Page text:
4 Ways to Use Distressed Wood for a Rustic Home Décor
It seems everywhere you turn today you see stainless steel appliances and sleek home designs that create modern, clean spaces. While that is a very fashionable look, the flip side to this genre of home décor is something a bit more eclectic, and what some might call “rustic”.
If you prefer something a little more rustic, then you’ll fall in love with distressed wood for your kitchen cabinets, rustic floors, wall paneling and furniture. If you are in search of distressed wood for your home, we’ve found a few gems to jump-start your research.
There are many types of cabinets you might install in your home. Kitchen cabinets are usually the first priority, but then you may consider cabinets for the bathroom and perhaps a walk-in closet or pantry, as well.
If you prefer a more rustic cabinet design, distressed wood is a great option and there a couple ways to create this look. The simplest way is to use antique, reclaimed or salvaged wood, which has an abundance of natural color variation, character and rustic charm. Some cabinet manufacturers also offer techniques to hand-distress the wood to create character. You can also use faux finish techniques for a distressed or antique effect. We’ll show you some examples of each.
Salvaged wood, like barn wood or oak antique flooring, can be used to build cabinet doors when you want natural color and character. Every hole, stain, crack and color variation was created over decades of natural aging in a floor joist or beam in a factory or barn. In some cases, like the project below, you may even get original paint added to the mix. This look is primitive but charming and as authentic as you could possibly be.
When considering antique wood, make sure you have an understanding of the variety of character and color you are going to get, as well as the rough texture you should expect.
Faux distressing is a technique to alter the surface appearance of the wood – to create imperfections and make new cabinets look slightly more distressed. Examples of the methods used can be seen from Wood-Mode Custom Cabinetry.
Faux finishes are another way to distress wood. This involves applying a series of finishes to the wood to create a multi-tone effect. Normally you notice the darker color underneath, with a lighter color applied on top, then carefully but randomly scraped or rubbed off to create variations and avoid any kind of pattern in the final finish.
There are other areas where distressed cabinetry might go well with your home décor. Perhaps some built-in cabinetry for a wet bar or rec room. Notice the antique finished wood as an inset in a more modern, monochromatic border; a great choice of rustic, distressed cabinetry in a more modern setting.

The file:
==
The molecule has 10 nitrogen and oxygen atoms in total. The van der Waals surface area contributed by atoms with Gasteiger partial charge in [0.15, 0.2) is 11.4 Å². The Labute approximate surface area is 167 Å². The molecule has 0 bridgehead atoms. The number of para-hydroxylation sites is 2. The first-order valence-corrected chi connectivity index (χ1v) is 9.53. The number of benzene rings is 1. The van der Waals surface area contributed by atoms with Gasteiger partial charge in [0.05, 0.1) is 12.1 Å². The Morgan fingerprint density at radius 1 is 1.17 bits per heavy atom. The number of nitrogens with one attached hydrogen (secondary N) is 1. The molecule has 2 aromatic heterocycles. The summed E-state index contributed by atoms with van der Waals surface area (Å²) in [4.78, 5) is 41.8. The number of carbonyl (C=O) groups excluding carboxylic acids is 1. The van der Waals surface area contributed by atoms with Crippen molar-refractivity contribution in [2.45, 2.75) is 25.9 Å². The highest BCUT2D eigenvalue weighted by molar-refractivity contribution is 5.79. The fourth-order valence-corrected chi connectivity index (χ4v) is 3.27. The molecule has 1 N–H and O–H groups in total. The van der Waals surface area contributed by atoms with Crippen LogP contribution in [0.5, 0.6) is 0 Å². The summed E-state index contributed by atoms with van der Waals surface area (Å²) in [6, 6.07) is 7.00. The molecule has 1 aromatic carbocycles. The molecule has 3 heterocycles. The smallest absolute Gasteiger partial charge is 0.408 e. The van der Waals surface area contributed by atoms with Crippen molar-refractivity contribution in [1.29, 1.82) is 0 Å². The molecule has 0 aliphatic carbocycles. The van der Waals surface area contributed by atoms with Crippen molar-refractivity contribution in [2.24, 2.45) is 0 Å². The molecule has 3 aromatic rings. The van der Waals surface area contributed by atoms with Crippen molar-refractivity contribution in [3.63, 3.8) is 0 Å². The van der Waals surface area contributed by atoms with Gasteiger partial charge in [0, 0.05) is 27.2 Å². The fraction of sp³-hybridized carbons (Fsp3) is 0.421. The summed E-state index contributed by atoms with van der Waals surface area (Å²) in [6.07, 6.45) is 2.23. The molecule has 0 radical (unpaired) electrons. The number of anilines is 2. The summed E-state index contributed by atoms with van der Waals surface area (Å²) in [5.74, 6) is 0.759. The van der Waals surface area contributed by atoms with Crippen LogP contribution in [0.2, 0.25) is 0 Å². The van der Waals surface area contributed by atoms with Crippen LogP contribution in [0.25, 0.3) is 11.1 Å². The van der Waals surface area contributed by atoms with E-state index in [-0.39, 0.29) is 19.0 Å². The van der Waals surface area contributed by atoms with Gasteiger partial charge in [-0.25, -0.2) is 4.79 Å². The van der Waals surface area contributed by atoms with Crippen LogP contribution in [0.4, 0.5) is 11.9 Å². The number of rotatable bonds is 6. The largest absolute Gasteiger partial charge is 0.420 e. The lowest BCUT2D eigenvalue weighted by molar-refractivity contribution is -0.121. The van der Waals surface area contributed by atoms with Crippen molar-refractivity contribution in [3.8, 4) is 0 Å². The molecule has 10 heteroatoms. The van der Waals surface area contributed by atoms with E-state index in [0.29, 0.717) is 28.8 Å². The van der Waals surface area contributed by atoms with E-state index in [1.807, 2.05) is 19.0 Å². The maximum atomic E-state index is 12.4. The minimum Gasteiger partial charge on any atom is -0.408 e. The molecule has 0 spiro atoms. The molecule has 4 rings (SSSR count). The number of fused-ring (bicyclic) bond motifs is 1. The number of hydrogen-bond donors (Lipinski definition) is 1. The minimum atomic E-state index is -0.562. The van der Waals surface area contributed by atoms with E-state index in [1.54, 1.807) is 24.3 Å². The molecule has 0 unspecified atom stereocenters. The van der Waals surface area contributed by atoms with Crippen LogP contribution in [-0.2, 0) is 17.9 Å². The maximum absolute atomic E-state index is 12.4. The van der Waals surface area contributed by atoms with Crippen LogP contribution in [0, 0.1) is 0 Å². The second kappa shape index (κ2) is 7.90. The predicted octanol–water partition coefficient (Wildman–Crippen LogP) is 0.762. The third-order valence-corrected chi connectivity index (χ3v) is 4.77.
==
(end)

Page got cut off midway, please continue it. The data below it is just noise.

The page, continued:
Alternatively, you have an oversized hutch like this media room above.It looks like it was salvaged from an antique shop and fits in perfectly with the mediterranean decor.
If you prefer a rustic, ecelectic look for your home, distressed wood flooring will be a perfect choice. We’ll look at two of the most authentic ways to create the right effect.
Reclaimed wood flooring, also known as Antique Flooring, is available in a variety of species. The rich amber hues and dark original saw marks of Reclaimed Grandpa’s Floor make for a stunning backdrop.
Reclaimed Oak is also a popular option because of the inherent durability of oak wood flooring, but also the variety of the nutty brown and gold tones and rustic character.
Hand-Distressed Wood Flooring
Antique wood can be very rustic and unpredictable, and it can also be slightly more expensive. If you want to control the character of the floor a bit more, or if you want to reign in your costs, there are other ways to create this look.
Watermill distressing, as seen in this rustic Eastern White Pine floor, displays the original saw marks from when the log was first sawn. The edges are then hand-scraped and the floor lightly sanded to create variations in color and texture. If you like the look of antique cut nails, you can easily install them to further enhance the authentic look.
If you want a more durable floor, then you can also apply this distressing technique to hardwood flooring, like the Walnut dark wood flooring from Telluride, CO.
Wall & Ceiling Paneling
If you are considering the walls and ceilings for your home, you might be thinking only of paint colors or wallpapers. But you can add rustic charm to your vertical surfaces as well, with wall and ceiling paneling. This billiard room, for example, uses reclaimed flooring for both the wall paneling and wainscoting.
From a rustic headboard for the master suite, coffee tables paired with the leather sofa, and a farmhouse dining table for the family, you can find distressed wood furniture for every room of the house. Some companies actually use reclaimed wood flooring planks to build furniture, like this coffee table from Sierra Living Concepts. This would go well in retro, industrial or farmhouse style décor.
In the dining room, you’ll find tables in a variety of shapes and colors. But a traditional rectangular table is the most authentic. This charming farmhouse table from EcoArt was crafted to replicate an authentic 19th-century French farmhouse table.
If your bedroom is going to be relaxed and casual, a distressed headboard would be a great focal point for your master suite. Faux distressing, like this set from Fable Porch Furniture, gives you the look of naturally distressed wood, where paint has faded and eroded over time. Or you can use reclaimed and salvaged wood for a charming, authentic design.
A rustic wood countertop could be a great addition to your front entry to drop your keys off on. Perhaps your half-bath could take on a more rustic look style countertop. And of course your kitchen island…just imagine an old farmhouse sink set in some rustic wood planks as a central focal point to your kitchen design.
– – – – – –